Know about FERA and FEMA – Banking Awareness

Mentor for Bank Exams
Know about FERA and FEMA – Banking Awareness
Here is the most important terms used in both Banking and Economics, FERA and FEMA. Most of you might be well aware of these terms and their functioning.
Foreign Exchange Management Act, 1999 (FEMA) emerged as a replacement or say an improvement over the old Foreign Exchange Regulation Act, 1973 (FERA). Foreign investors, frequently hear the terms FERA and FEMA, when they deal with India. As their name specifies, FERA lays emphasis on the regulation of currencies, whereas the FEMA manages foreign exchange, i.e. forex. Government hopes that the FEMA will make favourable development in the foreign money market.

Foreign Exchange Regulation Act (FERA), 1973
Government of India (PM was Smt. Indira Gandhi) enacted Foreign Exchange Regulation Act (FERA) in 1973 , which came into force w.e.f. January 1, 1974, to regulate all Indian exchanges or dealings with foreign countries.
At the time of legislation of the lawIndia had acute shortage of foreign exchange (forex). The government then tried to restrict (very strictly) the exchanges, or dealings of India with foreign countries. But the rules and regulations were so stringent that it had a great impact on the import and export of currency.
There were several issues with this act, like -
  • Law violators were treated as criminal offenders (instead of civil offenders)
  • Wide power on the hand of Enforcement Directorate (E.D) to arrestany person, seize any document (Corporate world found themselves at the mercy of E.D.!)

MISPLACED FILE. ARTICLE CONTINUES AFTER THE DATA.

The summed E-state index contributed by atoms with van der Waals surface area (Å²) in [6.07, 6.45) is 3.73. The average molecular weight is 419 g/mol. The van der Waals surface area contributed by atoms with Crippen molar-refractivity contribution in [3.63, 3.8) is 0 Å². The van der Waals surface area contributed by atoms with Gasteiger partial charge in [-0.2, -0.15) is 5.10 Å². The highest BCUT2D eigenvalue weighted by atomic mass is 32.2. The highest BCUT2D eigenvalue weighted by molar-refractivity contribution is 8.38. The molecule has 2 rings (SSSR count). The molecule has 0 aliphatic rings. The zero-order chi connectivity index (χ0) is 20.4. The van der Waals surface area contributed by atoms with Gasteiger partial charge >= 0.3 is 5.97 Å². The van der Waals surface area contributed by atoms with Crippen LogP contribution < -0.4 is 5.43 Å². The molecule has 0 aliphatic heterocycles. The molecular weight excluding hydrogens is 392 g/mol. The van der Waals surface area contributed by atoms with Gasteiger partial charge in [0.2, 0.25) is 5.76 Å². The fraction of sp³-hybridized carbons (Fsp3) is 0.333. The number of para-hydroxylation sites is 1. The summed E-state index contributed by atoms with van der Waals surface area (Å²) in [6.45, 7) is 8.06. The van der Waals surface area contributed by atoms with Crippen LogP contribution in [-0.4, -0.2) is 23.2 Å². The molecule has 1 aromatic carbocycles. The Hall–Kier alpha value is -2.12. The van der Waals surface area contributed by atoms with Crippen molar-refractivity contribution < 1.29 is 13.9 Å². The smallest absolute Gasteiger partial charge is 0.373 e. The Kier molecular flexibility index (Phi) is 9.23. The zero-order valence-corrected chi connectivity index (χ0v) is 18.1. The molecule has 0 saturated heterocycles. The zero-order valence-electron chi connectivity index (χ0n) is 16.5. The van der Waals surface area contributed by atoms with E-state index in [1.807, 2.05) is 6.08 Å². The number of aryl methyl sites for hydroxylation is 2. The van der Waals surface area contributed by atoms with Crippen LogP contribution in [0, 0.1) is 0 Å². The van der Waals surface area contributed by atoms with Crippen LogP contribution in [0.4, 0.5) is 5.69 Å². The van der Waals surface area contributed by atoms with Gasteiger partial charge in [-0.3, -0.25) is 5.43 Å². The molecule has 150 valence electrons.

• Control everything that was specified, relating to foreign exchange,aimed at minimizing dealings in forex and foreign securities, etc.

Foreign Exchange Management Act (FEMA), 1999
FERA was too strict on regulating the foreign exchanges, that acted like an obstacle in foreign trade, and had become incompatible with the pro-liberalization policies of government.
Hence government of India, under PM Shri. Atal Bihari Vajpayee repealed the FERA Act, and introduced FEMA in 1999. This time, instead of "regulating" the foreign exchange, government tried to "manage" it (with simpler norms).
FEMA has brought a new management regime of foreign exchange with the new framework of the World Trade Organization (WTO). Also, it brought with it the Prevention of Money Laundering Act, 2002, w.e.f. July 1, 2005.

Key Differences Between FERA and FEMA:
The primary differences between FERA and FEMA are explained in the following points:
  • FERA is an act which is enacted to regulate payments and foreign exchange in India, is FERA. FEMA an act initiated to facilitate external trade and payments and to promote orderly management of the forex market in the country.
  • FEMA came out as an extension of the earlier foreign exchange act FERA.
  • FERA is lengthier than FEMA, regarding sections.
  • FERA came into force when the foreign exchange reserve position in the country wasn’t good while at the time of introduction of FEMA, the forex reserve position was satisfactory.
  • The approach of FERA, towards forex transaction, is quite conservative and restrictive, but in the case of FEMA, the approach is flexible.
  • Violation of FERA is a non-compoundable offence in the eyes of law. In contrast violation of FEMA is a compoundable offence and the charges can be removed.
  • Citizenship of a person is the basis for determining residential status of a person in FERA, whereas in FEMA the person’s stay in India should not be less than six months.
  • Contravening the provision of FERA may result in imprisonment. Conversely, the punishment for violating the provisions of FEMA is a monetary penalty, which may turn into imprisonment if the fine is not paid on time.